Book Review: The Silent Patient



The Silent Patient By: Alex Michaelides


What I would call a good page turner to help pass time. It was both well written and engulfed the reader into the human psyche.


The novel follows a well renown artist, Alicia Berenson, who was deemed to be the murderer of her late husband. After her husbands death, she falls silent on all accounts of the murder. She remains silent for over seven years and is admitted into a mental institution for being “mad” rather than trialed as a sane murderer.


Theo Faber is a criminal psychotherapist who takes up interest in Alicia’s case the moment it is made public. Theo finds himself soon working at the same institution that Alicia is admitted to and he strives for the desire to get Alicia to speak. But, as we get to know Theo, and Alicia’s silence better, the reader begins to unfold that there are two sides to every story.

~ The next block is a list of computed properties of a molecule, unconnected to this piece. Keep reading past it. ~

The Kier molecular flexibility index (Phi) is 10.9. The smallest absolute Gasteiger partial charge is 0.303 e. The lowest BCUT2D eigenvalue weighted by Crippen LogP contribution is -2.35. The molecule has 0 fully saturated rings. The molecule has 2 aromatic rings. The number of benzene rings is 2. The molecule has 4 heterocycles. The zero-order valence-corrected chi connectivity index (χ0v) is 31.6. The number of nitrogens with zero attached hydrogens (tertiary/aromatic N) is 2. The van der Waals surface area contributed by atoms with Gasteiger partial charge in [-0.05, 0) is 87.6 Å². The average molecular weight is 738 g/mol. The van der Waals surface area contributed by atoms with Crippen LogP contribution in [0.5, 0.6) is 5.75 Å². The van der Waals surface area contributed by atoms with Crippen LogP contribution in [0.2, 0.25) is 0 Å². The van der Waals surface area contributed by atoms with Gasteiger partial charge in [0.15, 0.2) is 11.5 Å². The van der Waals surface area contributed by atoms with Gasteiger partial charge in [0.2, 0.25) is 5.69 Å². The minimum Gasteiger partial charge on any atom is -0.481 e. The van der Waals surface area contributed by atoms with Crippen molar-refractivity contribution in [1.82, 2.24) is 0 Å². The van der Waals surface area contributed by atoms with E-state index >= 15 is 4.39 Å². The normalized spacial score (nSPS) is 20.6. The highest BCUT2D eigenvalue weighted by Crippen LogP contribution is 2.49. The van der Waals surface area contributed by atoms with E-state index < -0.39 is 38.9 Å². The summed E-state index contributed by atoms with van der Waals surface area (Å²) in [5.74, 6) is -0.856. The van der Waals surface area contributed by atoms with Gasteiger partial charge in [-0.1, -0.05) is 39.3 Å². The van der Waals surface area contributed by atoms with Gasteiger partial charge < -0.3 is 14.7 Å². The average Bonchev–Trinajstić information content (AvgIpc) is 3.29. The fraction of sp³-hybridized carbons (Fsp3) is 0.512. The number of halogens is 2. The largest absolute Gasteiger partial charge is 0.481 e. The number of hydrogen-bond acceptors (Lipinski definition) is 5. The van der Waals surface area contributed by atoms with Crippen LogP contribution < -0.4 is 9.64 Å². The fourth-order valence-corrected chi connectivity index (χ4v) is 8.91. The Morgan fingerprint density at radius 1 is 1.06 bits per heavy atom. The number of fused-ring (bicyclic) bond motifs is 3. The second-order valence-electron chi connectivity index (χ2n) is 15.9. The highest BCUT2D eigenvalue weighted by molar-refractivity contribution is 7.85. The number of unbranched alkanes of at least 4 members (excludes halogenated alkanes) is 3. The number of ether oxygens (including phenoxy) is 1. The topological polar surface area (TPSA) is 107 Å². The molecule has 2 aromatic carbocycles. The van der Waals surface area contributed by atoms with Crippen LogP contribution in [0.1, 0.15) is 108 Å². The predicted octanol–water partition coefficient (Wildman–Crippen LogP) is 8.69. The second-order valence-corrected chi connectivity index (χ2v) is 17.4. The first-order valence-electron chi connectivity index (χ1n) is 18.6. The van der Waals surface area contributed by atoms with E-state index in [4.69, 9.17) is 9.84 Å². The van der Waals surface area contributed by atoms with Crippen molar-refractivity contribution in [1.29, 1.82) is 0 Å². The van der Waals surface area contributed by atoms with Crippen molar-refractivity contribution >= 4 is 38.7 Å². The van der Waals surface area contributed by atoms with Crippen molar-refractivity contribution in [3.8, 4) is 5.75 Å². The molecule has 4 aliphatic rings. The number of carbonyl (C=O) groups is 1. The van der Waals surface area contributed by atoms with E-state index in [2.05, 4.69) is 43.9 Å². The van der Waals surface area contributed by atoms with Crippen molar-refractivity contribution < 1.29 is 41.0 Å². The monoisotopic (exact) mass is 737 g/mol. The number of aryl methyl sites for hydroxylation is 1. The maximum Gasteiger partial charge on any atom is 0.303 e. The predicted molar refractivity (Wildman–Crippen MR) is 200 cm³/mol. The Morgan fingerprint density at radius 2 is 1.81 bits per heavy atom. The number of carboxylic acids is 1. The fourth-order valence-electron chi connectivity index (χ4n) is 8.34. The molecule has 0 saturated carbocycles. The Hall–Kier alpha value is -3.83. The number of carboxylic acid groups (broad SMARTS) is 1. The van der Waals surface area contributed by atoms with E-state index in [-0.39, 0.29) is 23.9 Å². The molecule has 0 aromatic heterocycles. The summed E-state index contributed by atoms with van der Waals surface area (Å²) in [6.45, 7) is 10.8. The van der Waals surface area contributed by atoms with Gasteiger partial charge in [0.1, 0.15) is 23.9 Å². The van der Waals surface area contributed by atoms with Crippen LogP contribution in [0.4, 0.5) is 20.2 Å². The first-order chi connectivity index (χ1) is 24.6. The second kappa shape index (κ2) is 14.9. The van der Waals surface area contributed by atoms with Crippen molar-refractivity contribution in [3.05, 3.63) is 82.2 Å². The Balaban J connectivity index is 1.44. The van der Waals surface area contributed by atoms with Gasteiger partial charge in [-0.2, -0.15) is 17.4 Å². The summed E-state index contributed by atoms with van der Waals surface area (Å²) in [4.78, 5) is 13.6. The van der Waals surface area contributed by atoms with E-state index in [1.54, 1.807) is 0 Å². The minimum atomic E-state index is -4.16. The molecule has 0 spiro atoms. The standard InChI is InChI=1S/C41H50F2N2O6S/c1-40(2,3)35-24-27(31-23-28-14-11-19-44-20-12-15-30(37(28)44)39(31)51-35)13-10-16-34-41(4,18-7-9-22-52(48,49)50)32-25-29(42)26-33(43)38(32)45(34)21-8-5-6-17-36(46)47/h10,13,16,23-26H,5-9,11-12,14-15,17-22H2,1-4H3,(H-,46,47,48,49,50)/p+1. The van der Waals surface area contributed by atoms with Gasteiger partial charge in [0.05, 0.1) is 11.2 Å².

My one big criticism is how confusing the plot was when you realize the twist at the end. Looking back, the times of each story could possibly have been clearly marked as opposed to the different in just the narrative versus the diary entries.


Overall, the plot was capturing and eventful. I always love a good thriller with a plot twist in the end. I also enjoy short chapters and quick plot snippets as I commute and short chapters provide a good benchmark for a bookmark every few pages. Definitely what I would refer to as a “commuter read”.


Read if you liked: Girl on the Train, The Woman in the Window.

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